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Maj. Gen. Abram Duryea
5th New York Infantry
Civil War

Maj. Gen. Abram Duryea Maj. Gen. Abram Duryea-back view
Front view Back view

Abram Duryea
Residence was not listed; 46 years old.
Enlisted on 4/25/1861 at New York City, NY as a Colonel.
On 6/20/1861 he was commissioned into Field & Staff NY 5th Infantry
He was discharged for promotion on 9/10/1861
On 9/10/1861 he was commissioned into
US Volunteers General Staff
He Resigned on 1/5/1863
* Brig-General 9/10/1861
* Major-Gen 3/13/1865 by Brevet
Other Information:
born 4/29/1815 in New York City, NY
died 9/27/1890 in New York City, NY
Sources used by Historical Data Systems, Inc.:
- New York: Report of the Adjutant-General
- Generals in Blue, Lives of the Union Commanders
- Dyer: A Compendium of the War of the Rebellion
- Heitman: Register of United States Army 1789-1903
(c) Historical Data Systems, Inc. @

Duryee, Abram, brigadier-general, was born in New York
city, April 29, 1815. His father and two uncles were officers
in the war of 1812, while his grandfather was a soldier in the
Revolution and was for a time a prisoner in the old sugar house
on Liberty street. He received a high school education and
acquired a fortune through the sale of mahogany. Joining the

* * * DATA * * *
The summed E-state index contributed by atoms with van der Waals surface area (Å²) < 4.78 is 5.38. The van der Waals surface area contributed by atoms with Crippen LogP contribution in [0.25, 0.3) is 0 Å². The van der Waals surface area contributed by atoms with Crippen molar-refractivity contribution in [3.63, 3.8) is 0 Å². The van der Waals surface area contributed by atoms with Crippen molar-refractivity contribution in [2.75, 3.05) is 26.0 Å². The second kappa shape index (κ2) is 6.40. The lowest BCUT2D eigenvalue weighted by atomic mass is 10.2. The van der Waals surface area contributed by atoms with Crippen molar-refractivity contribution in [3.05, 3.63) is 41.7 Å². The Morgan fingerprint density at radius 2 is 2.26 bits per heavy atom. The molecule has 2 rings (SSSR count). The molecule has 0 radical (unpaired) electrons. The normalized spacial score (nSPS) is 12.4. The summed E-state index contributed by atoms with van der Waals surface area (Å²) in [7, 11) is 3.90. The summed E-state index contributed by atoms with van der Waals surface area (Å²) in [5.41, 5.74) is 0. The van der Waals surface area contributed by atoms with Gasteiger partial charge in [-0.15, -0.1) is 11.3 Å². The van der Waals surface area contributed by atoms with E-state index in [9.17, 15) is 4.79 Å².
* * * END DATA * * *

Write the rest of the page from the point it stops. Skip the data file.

militia as a private when eighteen years old, he rose through
the grades, becoming colonel of the 7th regiment in 1849 and
holding this office fourteen years. He commanded his regiment
in five desperate riots in New York city, was wounded in the
Astor place riot, and his prompt action on that occasion
suppressed a serious outbreak, though not without the loss of
several lives. He was among the first to recruit volunteers
for the Civil war, raising in less than a week, in April, 1861,
the 5th N. Y. regiment, known as "Duryee's Zouaves," leading it
to the front and participating in the first important battle
of the war, the disastrous engagement at Big Bethel, June 1O,
1861. After the battle he was made acting brigadier-general,
superseding Gen. Pierce, and, in Aug., 1861, he was commis-
sioned brigadier-general. He commanded his brigade at Cedar
mountain, Thoroughfare gap, 2nd Bull Run and Chantilly, and at
South mountain and Antietam commanded Ricketts' division when
that officer succeeded Gen. Hooker to the command of the corps.
He was then for a time absent on furlough, and on his return,
finding that his brigade had been given to an inferior, and
that his claims to the old position were ignored, he resigned
Jan. 5, 1863. He was brevetted major-general of volunteers,
March 13, 1865, for distinguished services. He was appointed
police commissioner of New York city, in 1873, holding that of-
fice for many years, and distinguishing himself by routing the
assembled communists in Tompkins square in 1874. He was dock
master from 1884 until 1887. He died in New York city, Sept.
27, 1890.

Source: The Union Army, vol. 8



New York State Division of Military and Naval Affairs: Military History
Last modified: September 3, 2014

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